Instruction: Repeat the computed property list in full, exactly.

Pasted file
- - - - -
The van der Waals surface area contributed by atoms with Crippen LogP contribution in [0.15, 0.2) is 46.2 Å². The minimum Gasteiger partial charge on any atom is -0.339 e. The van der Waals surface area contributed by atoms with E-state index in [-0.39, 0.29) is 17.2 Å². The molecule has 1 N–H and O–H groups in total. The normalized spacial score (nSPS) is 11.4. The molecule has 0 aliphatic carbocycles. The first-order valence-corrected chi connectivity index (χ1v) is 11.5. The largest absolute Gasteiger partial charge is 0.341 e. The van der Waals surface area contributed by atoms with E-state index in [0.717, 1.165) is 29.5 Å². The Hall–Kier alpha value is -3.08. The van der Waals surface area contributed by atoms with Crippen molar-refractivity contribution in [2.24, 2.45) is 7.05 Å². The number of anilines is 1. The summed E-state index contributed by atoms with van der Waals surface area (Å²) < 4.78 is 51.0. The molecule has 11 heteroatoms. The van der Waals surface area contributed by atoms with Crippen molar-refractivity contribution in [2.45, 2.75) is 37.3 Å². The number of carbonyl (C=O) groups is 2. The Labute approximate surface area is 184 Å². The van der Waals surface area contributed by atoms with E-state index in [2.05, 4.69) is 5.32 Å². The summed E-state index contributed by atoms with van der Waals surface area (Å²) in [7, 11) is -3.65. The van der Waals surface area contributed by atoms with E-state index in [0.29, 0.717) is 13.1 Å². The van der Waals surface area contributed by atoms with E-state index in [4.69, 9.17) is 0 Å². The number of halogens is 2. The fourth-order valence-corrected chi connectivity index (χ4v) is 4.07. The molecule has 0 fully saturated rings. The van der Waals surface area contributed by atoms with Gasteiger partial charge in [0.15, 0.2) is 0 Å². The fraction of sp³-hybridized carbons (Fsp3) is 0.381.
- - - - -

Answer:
The van der Waals surface area contributed by atoms with Crippen LogP contribution in [0.15, 0.2) is 46.2 Å². The minimum Gasteiger partial charge on any atom is -0.339 e. The van der Waals surface area contributed by atoms with E-state index in [-0.39, 0.29) is 17.2 Å². The molecule has 1 N–H and O–H groups in total. The normalized spacial score (nSPS) is 11.4. The molecule has 0 aliphatic carbocycles. The first-order valence-corrected chi connectivity index (χ1v) is 11.5. The largest absolute Gasteiger partial charge is 0.341 e. The van der Waals surface area contributed by atoms with E-state index in [0.717, 1.165) is 29.5 Å². The Hall–Kier alpha value is -3.08. The van der Waals surface area contributed by atoms with Crippen molar-refractivity contribution in [2.24, 2.45) is 7.05 Å². The number of anilines is 1. The summed E-state index contributed by atoms with van der Waals surface area (Å²) < 4.78 is 51.0. The molecule has 11 heteroatoms. The van der Waals surface area contributed by atoms with Crippen molar-refractivity contribution in [2.45, 2.75) is 37.3 Å². The number of carbonyl (C=O) groups is 2. The Labute approximate surface area is 184 Å². The van der Waals surface area contributed by atoms with E-state index in [2.05, 4.69) is 5.32 Å². The summed E-state index contributed by atoms with van der Waals surface area (Å²) in [7, 11) is -3.65. The van der Waals surface area contributed by atoms with E-state index in [0.29, 0.717) is 13.1 Å². The van der Waals surface area contributed by atoms with E-state index in [4.69, 9.17) is 0 Å². The number of halogens is 2. The fourth-order valence-corrected chi connectivity index (χ4v) is 4.07. The molecule has 0 fully saturated rings. The van der Waals surface area contributed by atoms with Gasteiger partial charge in [0.15, 0.2) is 0 Å². The fraction of sp³-hybridized carbons (Fsp3) is 0.381.